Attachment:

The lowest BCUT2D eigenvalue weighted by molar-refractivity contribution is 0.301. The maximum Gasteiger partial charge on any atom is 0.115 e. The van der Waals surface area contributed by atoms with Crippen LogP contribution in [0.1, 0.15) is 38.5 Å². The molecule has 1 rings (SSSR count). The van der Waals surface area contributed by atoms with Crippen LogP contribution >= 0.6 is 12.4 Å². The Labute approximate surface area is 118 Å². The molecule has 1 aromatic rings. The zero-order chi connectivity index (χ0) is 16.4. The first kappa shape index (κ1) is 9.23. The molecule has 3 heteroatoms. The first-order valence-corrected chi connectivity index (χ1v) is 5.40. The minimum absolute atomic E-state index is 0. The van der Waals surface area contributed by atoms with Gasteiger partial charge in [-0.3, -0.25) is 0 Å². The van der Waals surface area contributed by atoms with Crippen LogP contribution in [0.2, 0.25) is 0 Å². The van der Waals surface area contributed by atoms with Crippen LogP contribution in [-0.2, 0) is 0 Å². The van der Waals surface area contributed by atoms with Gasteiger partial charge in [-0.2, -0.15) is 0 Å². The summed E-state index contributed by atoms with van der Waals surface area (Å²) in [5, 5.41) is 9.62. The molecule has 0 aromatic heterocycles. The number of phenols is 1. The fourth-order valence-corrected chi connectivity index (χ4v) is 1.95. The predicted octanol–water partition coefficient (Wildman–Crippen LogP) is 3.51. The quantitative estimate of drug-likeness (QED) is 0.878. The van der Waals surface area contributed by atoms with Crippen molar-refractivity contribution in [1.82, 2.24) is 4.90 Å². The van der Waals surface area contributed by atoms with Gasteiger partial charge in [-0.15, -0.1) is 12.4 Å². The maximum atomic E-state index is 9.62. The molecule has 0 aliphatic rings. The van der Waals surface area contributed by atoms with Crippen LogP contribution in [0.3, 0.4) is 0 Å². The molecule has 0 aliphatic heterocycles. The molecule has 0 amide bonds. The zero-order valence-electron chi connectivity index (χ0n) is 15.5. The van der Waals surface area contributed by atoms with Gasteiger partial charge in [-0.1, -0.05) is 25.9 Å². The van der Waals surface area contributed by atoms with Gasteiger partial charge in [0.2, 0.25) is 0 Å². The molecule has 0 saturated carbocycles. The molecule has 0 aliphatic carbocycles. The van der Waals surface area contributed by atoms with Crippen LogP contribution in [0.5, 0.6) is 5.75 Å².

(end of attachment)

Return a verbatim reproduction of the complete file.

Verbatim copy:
The lowest BCUT2D eigenvalue weighted by molar-refractivity contribution is 0.301. The maximum Gasteiger partial charge on any atom is 0.115 e. The van der Waals surface area contributed by atoms with Crippen LogP contribution in [0.1, 0.15) is 38.5 Å². The molecule has 1 rings (SSSR count). The van der Waals surface area contributed by atoms with Crippen LogP contribution >= 0.6 is 12.4 Å². The Labute approximate surface area is 118 Å². The molecule has 1 aromatic rings. The zero-order chi connectivity index (χ0) is 16.4. The first kappa shape index (κ1) is 9.23. The molecule has 3 heteroatoms. The first-order valence-corrected chi connectivity index (χ1v) is 5.40. The minimum absolute atomic E-state index is 0. The van der Waals surface area contributed by atoms with Gasteiger partial charge in [-0.3, -0.25) is 0 Å². The van der Waals surface area contributed by atoms with Crippen LogP contribution in [0.2, 0.25) is 0 Å². The van der Waals surface area contributed by atoms with Crippen LogP contribution in [-0.2, 0) is 0 Å². The van der Waals surface area contributed by atoms with Gasteiger partial charge in [-0.2, -0.15) is 0 Å². The summed E-state index contributed by atoms with van der Waals surface area (Å²) in [5, 5.41) is 9.62. The molecule has 0 aromatic heterocycles. The number of phenols is 1. The fourth-order valence-corrected chi connectivity index (χ4v) is 1.95. The predicted octanol–water partition coefficient (Wildman–Crippen LogP) is 3.51. The quantitative estimate of drug-likeness (QED) is 0.878. The van der Waals surface area contributed by atoms with Crippen molar-refractivity contribution in [1.82, 2.24) is 4.90 Å². The van der Waals surface area contributed by atoms with Gasteiger partial charge in [-0.15, -0.1) is 12.4 Å². The maximum atomic E-state index is 9.62. The molecule has 0 aliphatic rings. The van der Waals surface area contributed by atoms with Crippen LogP contribution in [0.3, 0.4) is 0 Å². The molecule has 0 aliphatic heterocycles. The molecule has 0 amide bonds. The zero-order valence-electron chi connectivity index (χ0n) is 15.5. The van der Waals surface area contributed by atoms with Gasteiger partial charge in [-0.1, -0.05) is 25.9 Å². The van der Waals surface area contributed by atoms with Gasteiger partial charge in [0.2, 0.25) is 0 Å². The molecule has 0 saturated carbocycles. The molecule has 0 aliphatic carbocycles. The van der Waals surface area contributed by atoms with Crippen LogP contribution in [0.5, 0.6) is 5.75 Å².